Orange hosted its analyst event in Paris in July 2015, detailing its Essentials 2020 strategy for business customers. Central to Orange’s Essentials 2020 strategy is:

  • Pushing its customer experience capabilities. Orange shared its ambition to make its entire organization listen to its customers more effectively. In our opinion, Orange is one of the more CIO-focused telcos. One of Orange’s key goals is to support the CIO in regaining control over technology projects that have been lost to line-of-business (LOB) managers, who launch technology projects outside the CIO’s remit. Importantly, Orange also told us that it is working increasingly with LOB managers.
  • Driving the cultural transformation of Orange itself. Orange must become braver to disrupt itself. This includes bringing in new perspectives and experiences from outside, including other sectors. There are some encouraging signs that this is beginning to happen. For instance, Orange Business Services recruited its deputy CEO, Laurent Paillassot, from the financial services sector and put the American Diana Einterz in charge of its French Major Accounts.
  • Enhancing its digital solutions. Orange recognizes the greater role of software and data in its customers’ and its own business models. At the event, Orange demonstrated a number of interesting digital solutions in the Internet-of-Things (IoT), mobile, and healthcare spaces, which equal those of its leading telco peers.

At the same time, CIOs must take note of the important role that network quality continues to play for cloud and IoT solutions. Against this backdrop, Orange’s CIO customers need to review their vendor portfolio and ask what role telcos can play in addition to providing connectivity in the mobile and IoT space:

  • The Orange Applications for Business (OAB) division represents its enterprise offering. The OAB division has 2,700 employees who focus on systems integration as well as 8,000 customers for cloud platforms, big data, and connected objects. In a break with the traditional telco business model, Orange has launched network-agnostic services for a leading global financial services firm concerning mobile services, including device and app management, CRM, network management, telecoms expense management, and integration services.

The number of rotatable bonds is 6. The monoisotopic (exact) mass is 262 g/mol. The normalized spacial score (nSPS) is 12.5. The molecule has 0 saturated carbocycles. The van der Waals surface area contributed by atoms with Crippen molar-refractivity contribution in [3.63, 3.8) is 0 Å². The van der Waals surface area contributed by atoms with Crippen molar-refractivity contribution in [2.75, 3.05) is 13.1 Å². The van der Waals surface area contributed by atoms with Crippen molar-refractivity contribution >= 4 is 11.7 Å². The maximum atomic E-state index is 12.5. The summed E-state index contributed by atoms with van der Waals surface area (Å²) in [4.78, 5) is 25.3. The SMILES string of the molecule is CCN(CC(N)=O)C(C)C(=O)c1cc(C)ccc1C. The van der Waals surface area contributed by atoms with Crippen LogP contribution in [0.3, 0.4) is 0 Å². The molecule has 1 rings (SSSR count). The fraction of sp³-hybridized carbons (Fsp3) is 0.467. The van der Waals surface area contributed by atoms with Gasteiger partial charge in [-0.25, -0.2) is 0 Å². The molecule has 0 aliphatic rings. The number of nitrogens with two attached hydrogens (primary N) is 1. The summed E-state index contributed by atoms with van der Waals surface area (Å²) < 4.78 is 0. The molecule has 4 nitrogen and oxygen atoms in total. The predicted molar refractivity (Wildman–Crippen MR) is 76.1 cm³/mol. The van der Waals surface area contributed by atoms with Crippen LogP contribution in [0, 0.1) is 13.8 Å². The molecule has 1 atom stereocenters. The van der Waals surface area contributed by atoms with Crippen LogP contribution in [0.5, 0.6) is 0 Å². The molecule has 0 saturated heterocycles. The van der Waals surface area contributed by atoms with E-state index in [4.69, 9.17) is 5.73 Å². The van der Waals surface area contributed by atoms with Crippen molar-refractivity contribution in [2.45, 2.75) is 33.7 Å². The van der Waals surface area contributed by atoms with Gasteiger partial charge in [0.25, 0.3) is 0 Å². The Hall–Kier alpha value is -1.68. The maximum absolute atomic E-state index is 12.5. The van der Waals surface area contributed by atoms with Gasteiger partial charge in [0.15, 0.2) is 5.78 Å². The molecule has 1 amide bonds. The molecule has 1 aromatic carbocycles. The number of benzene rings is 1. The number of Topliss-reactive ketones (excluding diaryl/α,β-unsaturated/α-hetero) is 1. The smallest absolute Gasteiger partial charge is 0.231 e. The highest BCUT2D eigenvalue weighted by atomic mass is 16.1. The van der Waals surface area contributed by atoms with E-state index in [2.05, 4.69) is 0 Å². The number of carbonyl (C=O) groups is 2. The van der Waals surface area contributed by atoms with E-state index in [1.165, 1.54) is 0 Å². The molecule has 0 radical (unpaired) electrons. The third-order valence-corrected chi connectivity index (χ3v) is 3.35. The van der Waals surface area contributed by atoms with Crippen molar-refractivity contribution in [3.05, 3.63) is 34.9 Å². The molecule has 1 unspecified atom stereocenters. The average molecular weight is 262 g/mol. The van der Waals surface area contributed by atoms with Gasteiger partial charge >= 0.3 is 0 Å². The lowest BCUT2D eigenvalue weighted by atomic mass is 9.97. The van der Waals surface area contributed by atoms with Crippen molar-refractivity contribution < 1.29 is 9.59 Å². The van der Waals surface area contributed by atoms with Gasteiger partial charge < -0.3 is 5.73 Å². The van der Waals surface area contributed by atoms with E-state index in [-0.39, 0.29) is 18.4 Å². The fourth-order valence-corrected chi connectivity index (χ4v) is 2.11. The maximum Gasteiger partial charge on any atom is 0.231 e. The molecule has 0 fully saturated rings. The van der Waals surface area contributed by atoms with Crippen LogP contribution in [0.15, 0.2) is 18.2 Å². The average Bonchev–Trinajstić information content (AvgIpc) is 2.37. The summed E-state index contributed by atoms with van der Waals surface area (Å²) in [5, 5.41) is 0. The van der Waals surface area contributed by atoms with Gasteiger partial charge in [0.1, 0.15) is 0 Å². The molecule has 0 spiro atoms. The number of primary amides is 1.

• Orange develops and delivers its IoT activities via its Intelligent Apps Enabler offering. Intelligent Apps Enabler has access to 300 developers dedicated to IoT projects. Orange's IoT infrastructure ranges from sensor-based data collection services, data transmission over networks, and data storage and analysis to the presentation of analysis results on screens. Orange works with partners like Salesforce to offer IoT device catalog and cloud management.

Yet, we believe that Orange – like most telcos – has a long road to travel to become a truly strategic partner for CIOs during the digital transformation process. If Orange wants to have a future beyond delivering connectivity — which is an attractive business — it must:

  • Develop a greater urgency to change its business. Orange must speed up its product innovation cycles, strengthen its software capabilities, and change its business culture. Orange is pursuing an evolutionary approach to change and transition. This is increasingly dangerous, as Orange risks falling behind competitors without a telco background. For instance, we recently visited a Salesforce event where Salesforce reveled in its new role as a credible solution provider with a fast-growing digital ecosystem of partners.
  • Act more as a business enabler for its CIO customers. Orange brings the ability to build on best-practice examples of business technology that drive closer customer engagement, profitability, and, ultimately, turnover. Orange must now take more of an outside-in perspective, looking at problems through the eyes of its customers; it must also give its customer-facing employees greater freedom to take decisions that have an impact on the immediate customer experience.
  • Boost its presence at leading app developer events. Despite gradual progress to boost its software and application developer base, Orange must embrace a more open and flexible work environment if it wants to attract and retain the best talent in the software space.